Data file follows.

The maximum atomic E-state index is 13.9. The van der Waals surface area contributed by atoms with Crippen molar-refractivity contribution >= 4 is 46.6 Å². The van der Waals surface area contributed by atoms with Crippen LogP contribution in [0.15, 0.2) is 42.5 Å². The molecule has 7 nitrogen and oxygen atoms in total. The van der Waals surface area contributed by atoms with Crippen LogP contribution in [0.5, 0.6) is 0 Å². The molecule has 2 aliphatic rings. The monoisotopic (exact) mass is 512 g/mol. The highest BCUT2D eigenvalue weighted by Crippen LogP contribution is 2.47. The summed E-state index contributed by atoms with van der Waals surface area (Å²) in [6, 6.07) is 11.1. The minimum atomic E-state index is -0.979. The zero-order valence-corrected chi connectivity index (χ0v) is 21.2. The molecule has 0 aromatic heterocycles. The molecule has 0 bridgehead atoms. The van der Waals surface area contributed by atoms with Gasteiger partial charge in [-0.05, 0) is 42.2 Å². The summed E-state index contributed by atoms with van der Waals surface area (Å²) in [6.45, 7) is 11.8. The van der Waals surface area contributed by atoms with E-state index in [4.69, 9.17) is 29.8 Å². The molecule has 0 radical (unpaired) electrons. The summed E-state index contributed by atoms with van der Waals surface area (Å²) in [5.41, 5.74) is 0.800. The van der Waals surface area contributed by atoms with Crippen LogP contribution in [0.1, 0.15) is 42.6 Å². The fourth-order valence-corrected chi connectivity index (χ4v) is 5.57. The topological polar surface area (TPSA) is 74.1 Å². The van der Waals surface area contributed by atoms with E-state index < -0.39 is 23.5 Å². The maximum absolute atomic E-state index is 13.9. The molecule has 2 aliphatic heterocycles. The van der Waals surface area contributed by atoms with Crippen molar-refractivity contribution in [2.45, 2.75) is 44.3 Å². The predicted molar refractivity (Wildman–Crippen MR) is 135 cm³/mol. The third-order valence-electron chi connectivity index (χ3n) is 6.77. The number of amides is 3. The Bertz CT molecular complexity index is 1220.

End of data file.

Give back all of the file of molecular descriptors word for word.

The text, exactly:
The maximum atomic E-state index is 13.9. The van der Waals surface area contributed by atoms with Crippen molar-refractivity contribution >= 4 is 46.6 Å². The van der Waals surface area contributed by atoms with Crippen LogP contribution in [0.15, 0.2) is 42.5 Å². The molecule has 7 nitrogen and oxygen atoms in total. The van der Waals surface area contributed by atoms with Crippen LogP contribution in [0.5, 0.6) is 0 Å². The molecule has 2 aliphatic rings. The monoisotopic (exact) mass is 512 g/mol. The highest BCUT2D eigenvalue weighted by Crippen LogP contribution is 2.47. The summed E-state index contributed by atoms with van der Waals surface area (Å²) in [6, 6.07) is 11.1. The minimum atomic E-state index is -0.979. The zero-order valence-corrected chi connectivity index (χ0v) is 21.2. The molecule has 0 aromatic heterocycles. The molecule has 0 bridgehead atoms. The van der Waals surface area contributed by atoms with Gasteiger partial charge in [-0.05, 0) is 42.2 Å². The summed E-state index contributed by atoms with van der Waals surface area (Å²) in [6.45, 7) is 11.8. The van der Waals surface area contributed by atoms with E-state index in [4.69, 9.17) is 29.8 Å². The molecule has 0 radical (unpaired) electrons. The summed E-state index contributed by atoms with van der Waals surface area (Å²) in [5.41, 5.74) is 0.800. The van der Waals surface area contributed by atoms with Crippen LogP contribution in [0.1, 0.15) is 42.6 Å². The fourth-order valence-corrected chi connectivity index (χ4v) is 5.57. The topological polar surface area (TPSA) is 74.1 Å². The van der Waals surface area contributed by atoms with E-state index < -0.39 is 23.5 Å². The maximum absolute atomic E-state index is 13.9. The molecule has 2 aliphatic heterocycles. The van der Waals surface area contributed by atoms with Crippen molar-refractivity contribution in [2.45, 2.75) is 44.3 Å². The predicted molar refractivity (Wildman–Crippen MR) is 135 cm³/mol. The third-order valence-electron chi connectivity index (χ3n) is 6.77. The number of amides is 3. The Bertz CT molecular complexity index is 1220.